In this Issue...
- How to make cheese at home. Yes, you can!
- Latest site additions
- The Fall of Rome
- Amaretto: An Italian liqueur... Yum!
How wonderful to see you again. Springtime is here and pretty soon everything will be in full bloom! During these past cold winter months I have discovered an activity to keep me occupied and I wanted to share it with you - how to make cheese, right at home! Read on to find out how easy it is!
And when your cheese is complete, why not sprinkle it over some garlic and oil spaghetti to give it a little kick? That's the best part about cooking, experimentation!
Speaking of experimentation, I've recently added a feisty new recipe to my site, I hope you all try it and LOVE it.
Also in this issue: ever wonder why the Roman Empire fell? Well there were many, many factors. Impress your friends at your next dinner party with your historical savviness...a very interesting read, indeed!
Until next time...
Making your own fresh cheese at home isn't as difficult as it may sound. Follow these few simple steps and you'll have a tasty sampling of your own in no time! This recipe will yield a ricotta type cheese. It is delicious on crackers, bread or tossed with pasta and olive oil.
Makes about 1 pound of fresh homemade cheese
1 gallon whole milk (fresh, unpasteurized is best, but if you need to pick it up a the store, don't go for anything ULTRA-pasteurized, such as organic) 1/2 cup of vinegar or lemon juice 1-2 tablespoons of salt (the more salt, the harder the cheese) herbs of your choice (For example: fresh or dried parsley, basil or thyme)
You will also need a large metal pot, stainless steel or wooden spoon, candy thermometer, cheese cloth, colander and thread of some kind.
Step 1: Slowly heat the milk, stirring occasionally, until the thermometer reads between 175 and 180 degrees Fahrenheit.
Step 2: When the milk has reached the correct temperature, turn off the heat. Add the vinegar or lemon juice to the pot, pouring in a thin, slow stream.
Step 3: As you pour in the vinegar, use a wooden spoon to slowly stir the milk. Be sure to keep stirring in the same direction. Soon you'll notice that the milk is starting to separate into curds and whey. You're halfway to making your own cheese!
Step 4: Stir the mixture for a few more seconds and then cover your pot and set aside. Watch your thermometer and allow the milks temperature to go back down to around 100 degrees. This could take up to 2 hours. (Pour yourself a glass of wine and relax!)
Step 5: Prepare your colander by folding a few sheets of cheese cloth into a large square and setting it inside. After the curds have settled to the bottom of the pot and the desired temperature has been reached, slowly pour the curds and whey into the colander. If you want to keep the whey, make sure you have a large bowl set up underneath! ** (This is where you would add your herbs and spices if you choose to use them!)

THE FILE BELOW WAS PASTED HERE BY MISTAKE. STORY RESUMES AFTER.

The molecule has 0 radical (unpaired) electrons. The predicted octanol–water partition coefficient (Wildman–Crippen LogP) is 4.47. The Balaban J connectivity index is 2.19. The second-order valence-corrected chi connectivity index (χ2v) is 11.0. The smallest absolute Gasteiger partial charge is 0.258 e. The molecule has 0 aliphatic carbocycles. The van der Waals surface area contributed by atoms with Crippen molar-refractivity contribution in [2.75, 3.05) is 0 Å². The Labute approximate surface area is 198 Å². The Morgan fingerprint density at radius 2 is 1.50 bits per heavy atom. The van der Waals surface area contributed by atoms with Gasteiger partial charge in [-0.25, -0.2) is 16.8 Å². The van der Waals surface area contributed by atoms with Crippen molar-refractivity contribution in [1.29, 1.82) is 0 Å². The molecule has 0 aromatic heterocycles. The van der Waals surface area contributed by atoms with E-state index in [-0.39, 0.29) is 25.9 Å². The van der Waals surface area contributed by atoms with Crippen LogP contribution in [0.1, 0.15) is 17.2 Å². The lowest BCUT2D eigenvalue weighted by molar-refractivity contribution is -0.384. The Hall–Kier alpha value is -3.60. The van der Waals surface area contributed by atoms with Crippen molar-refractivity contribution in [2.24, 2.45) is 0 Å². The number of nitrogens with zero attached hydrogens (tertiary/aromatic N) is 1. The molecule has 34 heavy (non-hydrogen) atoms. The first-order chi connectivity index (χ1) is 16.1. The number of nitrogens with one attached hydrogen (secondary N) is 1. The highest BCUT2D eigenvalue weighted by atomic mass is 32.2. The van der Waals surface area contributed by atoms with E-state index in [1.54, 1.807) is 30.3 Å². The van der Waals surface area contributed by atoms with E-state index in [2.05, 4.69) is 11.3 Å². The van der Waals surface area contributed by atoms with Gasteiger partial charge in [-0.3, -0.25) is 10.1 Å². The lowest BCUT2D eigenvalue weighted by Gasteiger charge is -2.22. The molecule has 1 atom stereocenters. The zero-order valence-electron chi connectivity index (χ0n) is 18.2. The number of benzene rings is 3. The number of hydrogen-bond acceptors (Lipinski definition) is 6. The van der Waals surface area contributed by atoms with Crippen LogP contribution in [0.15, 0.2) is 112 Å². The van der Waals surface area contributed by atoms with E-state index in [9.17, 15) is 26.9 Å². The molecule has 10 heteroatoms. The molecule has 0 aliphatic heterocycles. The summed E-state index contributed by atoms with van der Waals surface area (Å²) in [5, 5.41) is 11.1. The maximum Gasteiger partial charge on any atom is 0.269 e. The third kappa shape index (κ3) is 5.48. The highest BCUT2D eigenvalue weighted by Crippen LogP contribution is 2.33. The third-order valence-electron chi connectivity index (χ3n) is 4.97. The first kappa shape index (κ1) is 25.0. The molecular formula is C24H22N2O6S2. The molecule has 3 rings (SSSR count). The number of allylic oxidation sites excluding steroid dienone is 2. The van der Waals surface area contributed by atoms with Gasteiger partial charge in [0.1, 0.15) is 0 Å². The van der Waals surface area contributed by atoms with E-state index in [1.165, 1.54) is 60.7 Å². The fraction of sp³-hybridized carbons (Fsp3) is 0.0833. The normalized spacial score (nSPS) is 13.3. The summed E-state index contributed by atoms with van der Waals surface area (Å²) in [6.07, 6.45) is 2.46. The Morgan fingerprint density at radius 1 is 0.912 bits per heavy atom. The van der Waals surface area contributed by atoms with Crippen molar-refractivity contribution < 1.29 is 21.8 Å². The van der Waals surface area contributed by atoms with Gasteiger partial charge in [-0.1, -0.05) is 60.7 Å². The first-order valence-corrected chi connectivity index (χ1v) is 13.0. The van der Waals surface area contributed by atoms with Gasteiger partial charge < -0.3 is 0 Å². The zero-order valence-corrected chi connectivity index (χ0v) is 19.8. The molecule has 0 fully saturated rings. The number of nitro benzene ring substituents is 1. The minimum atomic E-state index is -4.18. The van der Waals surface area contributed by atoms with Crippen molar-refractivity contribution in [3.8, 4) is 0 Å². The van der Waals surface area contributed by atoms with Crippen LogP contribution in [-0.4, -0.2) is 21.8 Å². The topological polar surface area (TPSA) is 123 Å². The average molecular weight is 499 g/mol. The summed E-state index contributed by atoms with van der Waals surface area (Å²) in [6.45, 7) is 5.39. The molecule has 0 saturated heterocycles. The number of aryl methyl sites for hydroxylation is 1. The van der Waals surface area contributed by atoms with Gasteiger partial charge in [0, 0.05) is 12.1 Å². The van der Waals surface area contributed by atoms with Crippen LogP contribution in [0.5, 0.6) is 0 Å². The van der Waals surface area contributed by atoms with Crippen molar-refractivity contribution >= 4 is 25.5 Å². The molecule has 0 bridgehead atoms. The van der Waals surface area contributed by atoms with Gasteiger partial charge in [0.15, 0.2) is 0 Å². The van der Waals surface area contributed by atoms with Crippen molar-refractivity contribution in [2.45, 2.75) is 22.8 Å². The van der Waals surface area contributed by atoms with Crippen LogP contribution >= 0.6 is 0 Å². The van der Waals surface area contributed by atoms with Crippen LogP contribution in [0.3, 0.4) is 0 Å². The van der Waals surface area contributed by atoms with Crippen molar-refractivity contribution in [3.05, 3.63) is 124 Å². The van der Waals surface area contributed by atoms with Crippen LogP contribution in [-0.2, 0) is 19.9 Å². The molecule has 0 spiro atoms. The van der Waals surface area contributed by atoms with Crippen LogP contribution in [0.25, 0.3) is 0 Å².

Step 6: After you're done pouring the mixture in, grab the four corners of the cheesecloth and tie together to make a sack. Hang over a sink or bowl to allow the remaining fluid to drain out. (I tie my cheese cloth to the tall kitchen faucet, so it drips right down the drain!) You can also tie it to a cabinet knob over a bowl or pot on the counter.
Step 7: Let drain for 2-4 hours. The longer you let the cheese sit, the drier it will be.
Step 8: When you're ready, pull the cheese cloth down and untie the ends. You can now put the cheese into a mold or serving dish and refrigerate it for a few hours. This cheese will keep for between 1 and 2 weeks. Sample a tiny bit before adding the whole thing to your pasta dish, to make sure it is still good!
Step 9: Enjoy your home made cheese!
**Whey can be saved for up to 2 weeks and be used to put into other recipes in place of milk (such as in potatoes au gratin) or stock and is an excellent liquid for smoothies - it is loaded with protein!**
Latest site additions
This week I have added a delectable new Fettuccine Alfredo recipe with chunks of chicken and sautéed mushrooms.
I've also created a step-by-step photo illustrated recipe for baked ziti!
And because Easter is just around the corner, I wanted to remind everyone about the special Italian Easter Bread recipe that I make every year at this time. Check it out, and enjoy!
Do you have any exciting new recipes you'd like to share?
Share them with us!
We'd love to hear from you!
The Fall of Rome
Rome was undoubtedly one of the largest and most powerful empires in all of the world's history. It produced some of the most widely accepted ideas, theories, literature, architectural, and societal models that we still follow today. So what happened? Why did fall?
A long standing debate about the reasons exists. But here is snippet of an explanation... Click here to read the full story.
Amaretto - an Italian Liqueur
I have to admit, Amaretto is by far my favorite liqueur. In Italian the word amaro means bitter, but this yummy spirit is anything but. Made of apricot pits and sweetened with almonds, it is a melodic combination that works well for baking and for drinking!
Here is a recipe for my favorite Amaretto mixed drink!
1 1/2 ounces Amaretto liqueur 1 ounce simple syrup (dissolve an equal amount of sugar in water) 3/4 ounce fresh lemon juice 1 orange slice 1 maraschino cherry
Fill a large mixer with ice and combine all the liquid ingredients. Shake, shake, shake! Pour into a stout glass and garnish with a cherry and slice of orange. A little bitter, a little sweet, and a whole lot of YUM! Saluti!